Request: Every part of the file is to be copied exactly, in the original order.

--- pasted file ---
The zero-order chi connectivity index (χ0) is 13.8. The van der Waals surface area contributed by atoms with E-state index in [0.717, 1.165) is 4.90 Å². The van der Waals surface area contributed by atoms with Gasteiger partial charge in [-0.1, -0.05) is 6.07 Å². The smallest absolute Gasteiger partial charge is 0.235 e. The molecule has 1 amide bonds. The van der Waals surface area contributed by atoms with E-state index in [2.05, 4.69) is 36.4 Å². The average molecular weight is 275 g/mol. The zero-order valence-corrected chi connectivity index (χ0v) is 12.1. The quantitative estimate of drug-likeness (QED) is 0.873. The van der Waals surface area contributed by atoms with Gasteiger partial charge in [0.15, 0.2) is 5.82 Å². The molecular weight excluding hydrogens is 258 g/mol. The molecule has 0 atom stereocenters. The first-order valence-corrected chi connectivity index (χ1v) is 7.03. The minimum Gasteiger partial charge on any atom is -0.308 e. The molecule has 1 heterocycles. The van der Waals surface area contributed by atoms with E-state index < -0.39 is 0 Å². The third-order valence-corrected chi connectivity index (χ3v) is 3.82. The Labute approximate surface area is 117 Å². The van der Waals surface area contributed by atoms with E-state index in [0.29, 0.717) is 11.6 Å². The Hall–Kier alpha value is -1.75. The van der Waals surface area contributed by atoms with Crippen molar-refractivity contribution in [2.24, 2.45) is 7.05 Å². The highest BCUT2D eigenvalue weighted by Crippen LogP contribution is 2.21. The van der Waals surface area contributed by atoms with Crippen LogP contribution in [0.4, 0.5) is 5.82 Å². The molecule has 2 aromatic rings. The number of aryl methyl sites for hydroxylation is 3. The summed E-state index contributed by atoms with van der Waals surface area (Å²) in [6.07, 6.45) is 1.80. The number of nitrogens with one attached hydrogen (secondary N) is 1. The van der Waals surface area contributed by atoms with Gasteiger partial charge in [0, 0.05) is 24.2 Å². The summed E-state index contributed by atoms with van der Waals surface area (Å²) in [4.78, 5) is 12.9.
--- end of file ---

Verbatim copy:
The zero-order chi connectivity index (χ0) is 13.8. The van der Waals surface area contributed by atoms with E-state index in [0.717, 1.165) is 4.90 Å². The van der Waals surface area contributed by atoms with Gasteiger partial charge in [-0.1, -0.05) is 6.07 Å². The smallest absolute Gasteiger partial charge is 0.235 e. The molecule has 1 amide bonds. The van der Waals surface area contributed by atoms with E-state index in [2.05, 4.69) is 36.4 Å². The average molecular weight is 275 g/mol. The zero-order valence-corrected chi connectivity index (χ0v) is 12.1. The quantitative estimate of drug-likeness (QED) is 0.873. The van der Waals surface area contributed by atoms with Gasteiger partial charge in [0.15, 0.2) is 5.82 Å². The molecular weight excluding hydrogens is 258 g/mol. The molecule has 0 atom stereocenters. The first-order valence-corrected chi connectivity index (χ1v) is 7.03. The minimum Gasteiger partial charge on any atom is -0.308 e. The molecule has 1 heterocycles. The van der Waals surface area contributed by atoms with E-state index < -0.39 is 0 Å². The third-order valence-corrected chi connectivity index (χ3v) is 3.82. The Labute approximate surface area is 117 Å². The van der Waals surface area contributed by atoms with E-state index in [0.29, 0.717) is 11.6 Å². The Hall–Kier alpha value is -1.75. The van der Waals surface area contributed by atoms with Crippen molar-refractivity contribution in [2.24, 2.45) is 7.05 Å². The highest BCUT2D eigenvalue weighted by Crippen LogP contribution is 2.21. The van der Waals surface area contributed by atoms with Crippen LogP contribution in [0.4, 0.5) is 5.82 Å². The molecule has 2 aromatic rings. The number of aryl methyl sites for hydroxylation is 3. The summed E-state index contributed by atoms with van der Waals surface area (Å²) in [6.07, 6.45) is 1.80. The number of nitrogens with one attached hydrogen (secondary N) is 1. The van der Waals surface area contributed by atoms with Gasteiger partial charge in [0, 0.05) is 24.2 Å². The summed E-state index contributed by atoms with van der Waals surface area (Å²) in [4.78, 5) is 12.9.